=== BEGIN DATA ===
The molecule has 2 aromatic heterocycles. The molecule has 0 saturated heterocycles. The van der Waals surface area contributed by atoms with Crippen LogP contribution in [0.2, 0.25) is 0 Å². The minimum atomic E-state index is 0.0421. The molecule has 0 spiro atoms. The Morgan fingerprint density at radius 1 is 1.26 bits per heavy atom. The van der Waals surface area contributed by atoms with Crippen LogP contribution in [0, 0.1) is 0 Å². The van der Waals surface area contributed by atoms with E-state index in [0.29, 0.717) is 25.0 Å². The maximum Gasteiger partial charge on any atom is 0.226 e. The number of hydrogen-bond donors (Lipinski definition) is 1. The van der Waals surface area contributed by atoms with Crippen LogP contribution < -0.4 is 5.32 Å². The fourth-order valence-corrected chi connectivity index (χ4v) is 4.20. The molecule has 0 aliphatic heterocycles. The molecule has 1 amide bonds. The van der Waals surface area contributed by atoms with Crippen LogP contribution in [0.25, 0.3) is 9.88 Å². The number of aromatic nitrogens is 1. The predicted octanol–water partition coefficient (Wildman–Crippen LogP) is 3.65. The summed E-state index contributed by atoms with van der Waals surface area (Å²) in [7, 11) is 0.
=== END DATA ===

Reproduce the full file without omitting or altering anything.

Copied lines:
The molecule has 2 aromatic heterocycles. The molecule has 0 saturated heterocycles. The van der Waals surface area contributed by atoms with Crippen LogP contribution in [0.2, 0.25) is 0 Å². The minimum atomic E-state index is 0.0421. The molecule has 0 spiro atoms. The Morgan fingerprint density at radius 1 is 1.26 bits per heavy atom. The van der Waals surface area contributed by atoms with Crippen LogP contribution in [0, 0.1) is 0 Å². The van der Waals surface area contributed by atoms with E-state index in [0.29, 0.717) is 25.0 Å². The maximum Gasteiger partial charge on any atom is 0.226 e. The number of hydrogen-bond donors (Lipinski definition) is 1. The van der Waals surface area contributed by atoms with Crippen LogP contribution < -0.4 is 5.32 Å². The fourth-order valence-corrected chi connectivity index (χ4v) is 4.20. The molecule has 0 aliphatic heterocycles. The molecule has 1 amide bonds. The van der Waals surface area contributed by atoms with Crippen LogP contribution in [0.25, 0.3) is 9.88 Å². The number of aromatic nitrogens is 1. The predicted octanol–water partition coefficient (Wildman–Crippen LogP) is 3.65. The summed E-state index contributed by atoms with van der Waals surface area (Å²) in [7, 11) is 0.